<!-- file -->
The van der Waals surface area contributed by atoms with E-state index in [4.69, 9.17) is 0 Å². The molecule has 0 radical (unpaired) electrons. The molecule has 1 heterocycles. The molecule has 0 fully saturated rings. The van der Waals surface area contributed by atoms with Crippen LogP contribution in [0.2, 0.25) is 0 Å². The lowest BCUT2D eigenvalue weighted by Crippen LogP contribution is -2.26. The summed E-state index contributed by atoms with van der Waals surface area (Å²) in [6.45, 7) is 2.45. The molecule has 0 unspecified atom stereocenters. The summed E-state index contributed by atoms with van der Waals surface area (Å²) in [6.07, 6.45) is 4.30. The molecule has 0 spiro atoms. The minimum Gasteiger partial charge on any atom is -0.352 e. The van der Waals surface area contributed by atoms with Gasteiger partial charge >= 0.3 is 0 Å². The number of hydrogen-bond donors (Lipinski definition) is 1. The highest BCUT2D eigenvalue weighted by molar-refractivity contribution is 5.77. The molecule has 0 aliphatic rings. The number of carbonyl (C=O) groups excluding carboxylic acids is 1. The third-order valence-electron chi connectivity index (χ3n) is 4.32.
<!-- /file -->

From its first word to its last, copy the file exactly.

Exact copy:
The van der Waals surface area contributed by atoms with E-state index in [4.69, 9.17) is 0 Å². The molecule has 0 radical (unpaired) electrons. The molecule has 1 heterocycles. The molecule has 0 fully saturated rings. The van der Waals surface area contributed by atoms with Crippen LogP contribution in [0.2, 0.25) is 0 Å². The lowest BCUT2D eigenvalue weighted by Crippen LogP contribution is -2.26. The summed E-state index contributed by atoms with van der Waals surface area (Å²) in [6.45, 7) is 2.45. The molecule has 0 unspecified atom stereocenters. The summed E-state index contributed by atoms with van der Waals surface area (Å²) in [6.07, 6.45) is 4.30. The molecule has 0 spiro atoms. The minimum Gasteiger partial charge on any atom is -0.352 e. The van der Waals surface area contributed by atoms with Gasteiger partial charge >= 0.3 is 0 Å². The number of hydrogen-bond donors (Lipinski definition) is 1. The highest BCUT2D eigenvalue weighted by molar-refractivity contribution is 5.77. The molecule has 0 aliphatic rings. The number of carbonyl (C=O) groups excluding carboxylic acids is 1. The third-order valence-electron chi connectivity index (χ3n) is 4.32.